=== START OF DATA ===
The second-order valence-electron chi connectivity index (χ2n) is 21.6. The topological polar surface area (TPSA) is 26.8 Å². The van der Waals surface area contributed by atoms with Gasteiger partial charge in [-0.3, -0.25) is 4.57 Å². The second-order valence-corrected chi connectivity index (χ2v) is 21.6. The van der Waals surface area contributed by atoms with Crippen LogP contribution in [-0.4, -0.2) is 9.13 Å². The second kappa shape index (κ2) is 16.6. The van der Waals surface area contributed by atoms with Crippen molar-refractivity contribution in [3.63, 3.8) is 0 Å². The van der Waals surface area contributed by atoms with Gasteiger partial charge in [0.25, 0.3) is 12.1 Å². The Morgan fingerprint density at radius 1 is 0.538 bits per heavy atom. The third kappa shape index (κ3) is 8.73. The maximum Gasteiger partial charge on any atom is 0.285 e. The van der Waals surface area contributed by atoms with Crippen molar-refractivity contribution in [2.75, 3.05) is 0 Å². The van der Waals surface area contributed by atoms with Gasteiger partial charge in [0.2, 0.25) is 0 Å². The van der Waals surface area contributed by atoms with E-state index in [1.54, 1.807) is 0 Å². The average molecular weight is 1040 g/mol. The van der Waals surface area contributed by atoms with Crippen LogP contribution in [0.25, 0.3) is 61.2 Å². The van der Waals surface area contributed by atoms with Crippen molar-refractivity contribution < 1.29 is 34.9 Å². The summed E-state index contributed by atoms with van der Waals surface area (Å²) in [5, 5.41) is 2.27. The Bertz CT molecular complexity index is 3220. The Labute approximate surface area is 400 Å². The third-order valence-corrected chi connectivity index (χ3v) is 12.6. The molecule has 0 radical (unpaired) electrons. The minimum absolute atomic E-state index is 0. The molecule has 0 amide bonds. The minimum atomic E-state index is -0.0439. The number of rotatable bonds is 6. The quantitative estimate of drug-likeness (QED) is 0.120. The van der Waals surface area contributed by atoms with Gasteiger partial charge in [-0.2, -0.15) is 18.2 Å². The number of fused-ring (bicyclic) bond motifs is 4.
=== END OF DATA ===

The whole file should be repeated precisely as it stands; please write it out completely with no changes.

The second-order valence-electron chi connectivity index (χ2n) is 21.6. The topological polar surface area (TPSA) is 26.8 Å². The van der Waals surface area contributed by atoms with Gasteiger partial charge in [-0.3, -0.25) is 4.57 Å². The second-order valence-corrected chi connectivity index (χ2v) is 21.6. The van der Waals surface area contributed by atoms with Crippen LogP contribution in [-0.4, -0.2) is 9.13 Å². The second kappa shape index (κ2) is 16.6. The van der Waals surface area contributed by atoms with Crippen molar-refractivity contribution in [3.63, 3.8) is 0 Å². The van der Waals surface area contributed by atoms with Gasteiger partial charge in [0.25, 0.3) is 12.1 Å². The Morgan fingerprint density at radius 1 is 0.538 bits per heavy atom. The third kappa shape index (κ3) is 8.73. The maximum Gasteiger partial charge on any atom is 0.285 e. The van der Waals surface area contributed by atoms with Crippen molar-refractivity contribution in [2.75, 3.05) is 0 Å². The van der Waals surface area contributed by atoms with Gasteiger partial charge in [0.2, 0.25) is 0 Å². The van der Waals surface area contributed by atoms with E-state index in [1.54, 1.807) is 0 Å². The average molecular weight is 1040 g/mol. The van der Waals surface area contributed by atoms with Crippen LogP contribution in [0.25, 0.3) is 61.2 Å². The van der Waals surface area contributed by atoms with Crippen molar-refractivity contribution < 1.29 is 34.9 Å². The summed E-state index contributed by atoms with van der Waals surface area (Å²) in [5, 5.41) is 2.27. The Bertz CT molecular complexity index is 3220. The Labute approximate surface area is 400 Å². The third-order valence-corrected chi connectivity index (χ3v) is 12.6. The molecule has 0 radical (unpaired) electrons. The minimum absolute atomic E-state index is 0. The molecule has 0 amide bonds. The minimum atomic E-state index is -0.0439. The number of rotatable bonds is 6. The quantitative estimate of drug-likeness (QED) is 0.120. The van der Waals surface area contributed by atoms with Gasteiger partial charge in [-0.2, -0.15) is 18.2 Å². The number of fused-ring (bicyclic) bond motifs is 4.